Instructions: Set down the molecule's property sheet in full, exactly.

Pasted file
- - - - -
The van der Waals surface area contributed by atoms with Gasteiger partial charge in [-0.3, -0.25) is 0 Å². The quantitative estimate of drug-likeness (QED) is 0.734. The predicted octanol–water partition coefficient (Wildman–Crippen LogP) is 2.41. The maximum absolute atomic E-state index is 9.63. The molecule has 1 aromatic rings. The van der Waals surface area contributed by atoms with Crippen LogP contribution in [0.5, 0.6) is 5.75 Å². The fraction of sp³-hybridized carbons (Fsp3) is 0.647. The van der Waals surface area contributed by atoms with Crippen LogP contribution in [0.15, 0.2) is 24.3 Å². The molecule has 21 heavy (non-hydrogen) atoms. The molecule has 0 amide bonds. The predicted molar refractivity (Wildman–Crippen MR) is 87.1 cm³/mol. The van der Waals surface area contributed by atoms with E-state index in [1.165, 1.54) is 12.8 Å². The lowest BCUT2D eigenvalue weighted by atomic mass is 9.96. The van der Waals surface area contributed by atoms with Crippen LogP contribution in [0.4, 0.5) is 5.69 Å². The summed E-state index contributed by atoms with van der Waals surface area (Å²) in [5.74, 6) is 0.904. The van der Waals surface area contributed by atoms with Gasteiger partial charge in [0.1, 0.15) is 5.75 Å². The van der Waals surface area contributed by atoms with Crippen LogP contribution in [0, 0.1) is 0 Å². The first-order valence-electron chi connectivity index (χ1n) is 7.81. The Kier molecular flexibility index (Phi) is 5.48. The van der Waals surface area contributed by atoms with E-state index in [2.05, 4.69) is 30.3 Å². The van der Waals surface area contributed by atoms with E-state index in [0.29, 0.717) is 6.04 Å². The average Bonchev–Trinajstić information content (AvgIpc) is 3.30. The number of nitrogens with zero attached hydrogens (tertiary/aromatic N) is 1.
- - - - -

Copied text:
The van der Waals surface area contributed by atoms with Gasteiger partial charge in [-0.3, -0.25) is 0 Å². The quantitative estimate of drug-likeness (QED) is 0.734. The predicted octanol–water partition coefficient (Wildman–Crippen LogP) is 2.41. The maximum absolute atomic E-state index is 9.63. The molecule has 1 aromatic rings. The van der Waals surface area contributed by atoms with Crippen LogP contribution in [0.5, 0.6) is 5.75 Å². The fraction of sp³-hybridized carbons (Fsp3) is 0.647. The van der Waals surface area contributed by atoms with Crippen LogP contribution in [0.15, 0.2) is 24.3 Å². The molecule has 21 heavy (non-hydrogen) atoms. The molecule has 0 amide bonds. The predicted molar refractivity (Wildman–Crippen MR) is 87.1 cm³/mol. The van der Waals surface area contributed by atoms with E-state index in [1.165, 1.54) is 12.8 Å². The lowest BCUT2D eigenvalue weighted by atomic mass is 9.96. The van der Waals surface area contributed by atoms with Crippen LogP contribution in [0.4, 0.5) is 5.69 Å². The summed E-state index contributed by atoms with van der Waals surface area (Å²) in [5.74, 6) is 0.904. The van der Waals surface area contributed by atoms with Gasteiger partial charge in [0.1, 0.15) is 5.75 Å². The van der Waals surface area contributed by atoms with Crippen LogP contribution in [0, 0.1) is 0 Å². The first-order valence-electron chi connectivity index (χ1n) is 7.81. The Kier molecular flexibility index (Phi) is 5.48. The van der Waals surface area contributed by atoms with E-state index in [2.05, 4.69) is 30.3 Å². The van der Waals surface area contributed by atoms with E-state index in [0.29, 0.717) is 6.04 Å². The average Bonchev–Trinajstić information content (AvgIpc) is 3.30. The number of nitrogens with zero attached hydrogens (tertiary/aromatic N) is 1.